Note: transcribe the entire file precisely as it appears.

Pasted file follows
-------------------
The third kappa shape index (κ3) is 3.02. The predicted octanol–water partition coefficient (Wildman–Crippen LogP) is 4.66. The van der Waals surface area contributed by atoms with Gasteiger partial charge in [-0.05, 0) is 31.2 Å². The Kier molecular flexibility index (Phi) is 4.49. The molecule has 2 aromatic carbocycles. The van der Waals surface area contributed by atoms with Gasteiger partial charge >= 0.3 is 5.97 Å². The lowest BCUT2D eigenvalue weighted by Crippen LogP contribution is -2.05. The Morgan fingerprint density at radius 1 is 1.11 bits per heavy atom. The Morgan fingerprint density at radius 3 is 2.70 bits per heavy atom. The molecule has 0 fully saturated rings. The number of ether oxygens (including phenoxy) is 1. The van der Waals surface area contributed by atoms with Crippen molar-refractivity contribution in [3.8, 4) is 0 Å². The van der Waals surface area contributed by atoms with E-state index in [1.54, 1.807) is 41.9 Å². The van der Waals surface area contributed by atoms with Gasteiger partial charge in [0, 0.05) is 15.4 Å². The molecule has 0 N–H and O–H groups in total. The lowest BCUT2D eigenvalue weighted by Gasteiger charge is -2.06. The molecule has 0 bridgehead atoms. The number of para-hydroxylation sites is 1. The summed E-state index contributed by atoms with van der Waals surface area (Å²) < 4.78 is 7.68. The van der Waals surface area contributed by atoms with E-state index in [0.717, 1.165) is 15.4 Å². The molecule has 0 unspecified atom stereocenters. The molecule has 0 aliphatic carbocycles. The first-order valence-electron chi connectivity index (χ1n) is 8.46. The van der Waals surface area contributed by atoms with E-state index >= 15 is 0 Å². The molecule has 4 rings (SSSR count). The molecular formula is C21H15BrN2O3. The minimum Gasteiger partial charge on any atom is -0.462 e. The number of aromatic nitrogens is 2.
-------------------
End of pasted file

The third kappa shape index (κ3) is 3.02. The predicted octanol–water partition coefficient (Wildman–Crippen LogP) is 4.66. The van der Waals surface area contributed by atoms with Gasteiger partial charge in [-0.05, 0) is 31.2 Å². The Kier molecular flexibility index (Phi) is 4.49. The molecule has 2 aromatic carbocycles. The van der Waals surface area contributed by atoms with Gasteiger partial charge >= 0.3 is 5.97 Å². The lowest BCUT2D eigenvalue weighted by Crippen LogP contribution is -2.05. The Morgan fingerprint density at radius 1 is 1.11 bits per heavy atom. The Morgan fingerprint density at radius 3 is 2.70 bits per heavy atom. The molecule has 0 fully saturated rings. The number of ether oxygens (including phenoxy) is 1. The van der Waals surface area contributed by atoms with Crippen molar-refractivity contribution in [3.8, 4) is 0 Å². The van der Waals surface area contributed by atoms with E-state index in [1.54, 1.807) is 41.9 Å². The van der Waals surface area contributed by atoms with Gasteiger partial charge in [0, 0.05) is 15.4 Å². The molecule has 0 N–H and O–H groups in total. The lowest BCUT2D eigenvalue weighted by Gasteiger charge is -2.06. The molecule has 0 bridgehead atoms. The number of para-hydroxylation sites is 1. The summed E-state index contributed by atoms with van der Waals surface area (Å²) < 4.78 is 7.68. The van der Waals surface area contributed by atoms with E-state index in [0.717, 1.165) is 15.4 Å². The molecule has 0 unspecified atom stereocenters. The molecule has 0 aliphatic carbocycles. The first-order valence-electron chi connectivity index (χ1n) is 8.46. The van der Waals surface area contributed by atoms with E-state index >= 15 is 0 Å². The molecule has 4 rings (SSSR count). The molecular formula is C21H15BrN2O3. The minimum Gasteiger partial charge on any atom is -0.462 e. The number of aromatic nitrogens is 2.